As coronavirus cases in Wisconsin continue to surge, owner Angie Roloff says she “wouldn’t rule out” having to shutter in-store operations again.
In October 1988, Angie Roloff and her husband Ron opened Strictly Discs in Madison, Wisconsin, after Ron left a career in the biomedical research field to pursue his love of music full time. Nearly 31 years later, the couple made the difficult decision to shutter in-store operations due to COVID-19, roughly a week before Governor Tony Evers forced a mandatory shutdown of all non-essential businesses. Now that the Wisconsin Supreme Court has overturned Evers’ stay-at-home order — ruling it “unlawful” and “unenforceable” — the Roloffs and their employees have reopened Strictly Discs in a limited capacity.
As part of Billboard’s efforts to best cover the coronavirus pandemic and its impacts on the music industry, we will be speaking with Roloff every two weeks to chronicle her experience throughout the crisis. (Read the latest installment here and see the full series here.)
How are things going out there?
Certainly not on the scale that you’re seeing in California or Arizona or some of the other states that are really heavily hit, but certainly things are going in the wrong direction as far as the number of cases going up. So that’s certainly alarming.
You’re in phase 2 of reopening now, is that right?
Technically yes, but on the seventh [of July], the county order rolled back some of those measures, affecting, most notably, restaurants and bars. And then they just announced that an indoor mask mandate will go into effect first thing Monday morning.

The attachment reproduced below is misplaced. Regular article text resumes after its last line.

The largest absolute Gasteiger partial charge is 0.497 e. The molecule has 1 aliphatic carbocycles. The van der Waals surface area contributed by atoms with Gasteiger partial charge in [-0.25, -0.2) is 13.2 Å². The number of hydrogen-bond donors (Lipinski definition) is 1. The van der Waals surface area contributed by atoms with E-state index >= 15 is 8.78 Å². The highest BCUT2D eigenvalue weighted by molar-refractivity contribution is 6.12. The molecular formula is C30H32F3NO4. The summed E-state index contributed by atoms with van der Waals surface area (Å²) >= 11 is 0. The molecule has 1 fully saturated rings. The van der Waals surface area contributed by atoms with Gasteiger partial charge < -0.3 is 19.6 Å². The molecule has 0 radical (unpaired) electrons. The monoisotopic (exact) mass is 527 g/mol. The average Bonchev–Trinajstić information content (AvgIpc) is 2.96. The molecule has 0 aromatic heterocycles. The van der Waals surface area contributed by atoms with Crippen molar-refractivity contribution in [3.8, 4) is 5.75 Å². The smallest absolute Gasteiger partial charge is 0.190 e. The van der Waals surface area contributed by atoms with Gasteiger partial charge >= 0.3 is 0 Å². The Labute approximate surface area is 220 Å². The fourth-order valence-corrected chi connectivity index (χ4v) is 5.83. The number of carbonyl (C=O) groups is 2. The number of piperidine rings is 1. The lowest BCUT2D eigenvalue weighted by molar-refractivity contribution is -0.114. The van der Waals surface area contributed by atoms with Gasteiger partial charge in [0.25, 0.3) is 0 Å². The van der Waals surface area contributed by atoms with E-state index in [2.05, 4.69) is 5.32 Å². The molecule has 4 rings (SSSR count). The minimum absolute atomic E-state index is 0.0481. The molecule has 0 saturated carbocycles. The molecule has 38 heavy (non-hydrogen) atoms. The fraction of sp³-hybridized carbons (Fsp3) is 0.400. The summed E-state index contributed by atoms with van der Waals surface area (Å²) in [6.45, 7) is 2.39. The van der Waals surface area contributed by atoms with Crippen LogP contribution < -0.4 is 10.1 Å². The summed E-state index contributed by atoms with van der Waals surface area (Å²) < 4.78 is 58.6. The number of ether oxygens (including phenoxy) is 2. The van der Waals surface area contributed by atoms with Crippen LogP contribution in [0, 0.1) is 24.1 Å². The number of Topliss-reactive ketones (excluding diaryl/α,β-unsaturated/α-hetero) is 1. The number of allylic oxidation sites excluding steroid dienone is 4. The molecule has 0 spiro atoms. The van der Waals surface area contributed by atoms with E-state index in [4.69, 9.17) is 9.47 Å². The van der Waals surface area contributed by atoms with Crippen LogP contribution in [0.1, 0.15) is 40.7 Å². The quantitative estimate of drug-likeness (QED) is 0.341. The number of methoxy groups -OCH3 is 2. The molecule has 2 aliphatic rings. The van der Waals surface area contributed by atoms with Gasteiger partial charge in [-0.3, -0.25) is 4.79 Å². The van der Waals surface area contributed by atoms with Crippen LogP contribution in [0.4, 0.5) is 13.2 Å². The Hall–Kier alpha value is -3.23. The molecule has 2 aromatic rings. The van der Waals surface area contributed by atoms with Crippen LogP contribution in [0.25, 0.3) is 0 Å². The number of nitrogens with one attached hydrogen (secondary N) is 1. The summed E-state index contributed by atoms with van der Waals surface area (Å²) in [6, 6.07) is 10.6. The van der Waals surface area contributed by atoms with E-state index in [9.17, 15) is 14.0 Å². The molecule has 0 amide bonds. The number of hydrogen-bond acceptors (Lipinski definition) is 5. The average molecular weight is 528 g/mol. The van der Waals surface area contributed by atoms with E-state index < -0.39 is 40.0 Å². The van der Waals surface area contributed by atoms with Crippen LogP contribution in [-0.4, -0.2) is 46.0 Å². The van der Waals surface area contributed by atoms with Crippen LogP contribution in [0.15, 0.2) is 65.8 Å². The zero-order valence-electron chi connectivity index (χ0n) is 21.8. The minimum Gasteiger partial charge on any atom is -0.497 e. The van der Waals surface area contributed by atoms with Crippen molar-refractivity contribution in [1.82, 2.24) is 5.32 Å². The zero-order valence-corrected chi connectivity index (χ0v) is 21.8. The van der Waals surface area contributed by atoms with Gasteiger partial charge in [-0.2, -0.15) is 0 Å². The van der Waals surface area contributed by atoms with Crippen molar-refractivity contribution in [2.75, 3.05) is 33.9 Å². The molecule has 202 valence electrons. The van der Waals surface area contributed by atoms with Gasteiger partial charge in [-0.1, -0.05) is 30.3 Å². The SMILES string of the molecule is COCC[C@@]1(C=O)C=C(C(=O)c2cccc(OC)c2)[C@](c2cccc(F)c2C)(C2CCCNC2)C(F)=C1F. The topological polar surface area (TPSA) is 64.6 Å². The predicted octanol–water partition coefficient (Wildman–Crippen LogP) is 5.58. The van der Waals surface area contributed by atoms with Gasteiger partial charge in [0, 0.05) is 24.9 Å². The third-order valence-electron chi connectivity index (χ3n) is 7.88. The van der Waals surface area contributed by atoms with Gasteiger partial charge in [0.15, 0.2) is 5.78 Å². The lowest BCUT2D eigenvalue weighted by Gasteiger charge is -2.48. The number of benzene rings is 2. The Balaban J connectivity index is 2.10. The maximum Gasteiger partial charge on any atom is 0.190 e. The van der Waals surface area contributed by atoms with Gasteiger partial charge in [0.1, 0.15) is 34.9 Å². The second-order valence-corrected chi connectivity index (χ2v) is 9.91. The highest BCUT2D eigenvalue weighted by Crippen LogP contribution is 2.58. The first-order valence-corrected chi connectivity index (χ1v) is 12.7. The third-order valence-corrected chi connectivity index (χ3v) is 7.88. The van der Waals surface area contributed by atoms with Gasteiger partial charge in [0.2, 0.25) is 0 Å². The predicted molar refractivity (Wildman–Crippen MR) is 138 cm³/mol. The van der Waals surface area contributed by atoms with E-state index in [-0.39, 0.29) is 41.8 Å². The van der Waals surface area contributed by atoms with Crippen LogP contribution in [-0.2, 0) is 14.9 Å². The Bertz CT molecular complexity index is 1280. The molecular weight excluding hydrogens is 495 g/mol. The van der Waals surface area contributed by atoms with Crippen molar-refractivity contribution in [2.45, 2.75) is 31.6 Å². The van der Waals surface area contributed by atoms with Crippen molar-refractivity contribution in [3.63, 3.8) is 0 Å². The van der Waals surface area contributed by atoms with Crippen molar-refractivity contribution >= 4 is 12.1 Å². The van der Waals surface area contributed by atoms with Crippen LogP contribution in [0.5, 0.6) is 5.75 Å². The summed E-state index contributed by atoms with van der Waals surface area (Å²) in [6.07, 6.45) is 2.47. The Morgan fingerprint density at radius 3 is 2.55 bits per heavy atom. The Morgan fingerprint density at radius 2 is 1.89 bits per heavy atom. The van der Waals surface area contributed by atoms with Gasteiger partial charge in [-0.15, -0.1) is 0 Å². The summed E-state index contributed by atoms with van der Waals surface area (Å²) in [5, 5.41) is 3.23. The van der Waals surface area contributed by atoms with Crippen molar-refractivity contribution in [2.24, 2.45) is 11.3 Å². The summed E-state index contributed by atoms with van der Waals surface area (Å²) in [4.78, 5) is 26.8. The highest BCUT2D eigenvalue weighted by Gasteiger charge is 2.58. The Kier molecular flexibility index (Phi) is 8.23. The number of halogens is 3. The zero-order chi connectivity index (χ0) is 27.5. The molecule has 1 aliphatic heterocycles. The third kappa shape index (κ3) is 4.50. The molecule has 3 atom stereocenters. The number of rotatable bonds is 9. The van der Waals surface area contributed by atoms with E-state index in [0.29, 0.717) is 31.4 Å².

So your in-store mask policy wasn’t a mandate from the government?
Correct. And even some businesses, like we have a Trader Joe’s adjacent to us, they have signage that said they appreciated people wearing masks, but it wasn’t required. And you certainly see people inside that aren’t wearing them.
Since the uptick in cases started happening, have you noticed less traffic in the store?
I’d say it has been about the same.
So people aren’t too freaked out yet.
They aren’t. I do hear from a lot of our customers that they’re not going very many places and that this oftentimes is one of their stops. I know we’ve talked in the past about music having a therapeutic effect for a lot of people. I think that still remains a priority for a lot of our customers, and they want to make sure that we make it through this.
It really does feel different when it’s an independent business, as opposed to a chain store or something. It seems to me the loyalty from customers is probably much greater, and I’m sure you’ve experienced that. Especially as a music store.
We really have. We’ve seen it throughout our history. But it’s really hit home recently that how we spend our money in our own community is really important to what is still in existence when this is over. I do hear a lot of people saying they don’t want to shop online for things that they can buy locally.
How are you staying sane right now?
[Laughs] That’s a really good question. There are days that are much harder than others, and I think the cumulative effect of several months of this sometimes really feels like it takes its toll. Trying to get outside, even though it’s really hot here right now. But gardening, going for walks, cooking. Those are all things that are therapeutic for me.
Some people have been getting together outdoors with people, wearing masks or social distancing. Have you been able to see anyone in person since the pandemic started?
We did get together with two really good friends of ours two weeks ago. They came over, we sat outside at the house and had a cocktail and listened to some music and just got together, which felt a little bit more like normal. But we have certainly turned down graduation party invitations and, most recently, really dear friends of ours visiting from Colorado. It just didn’t seem like a wise decision, so we didn’t get a chance to see them when they were here.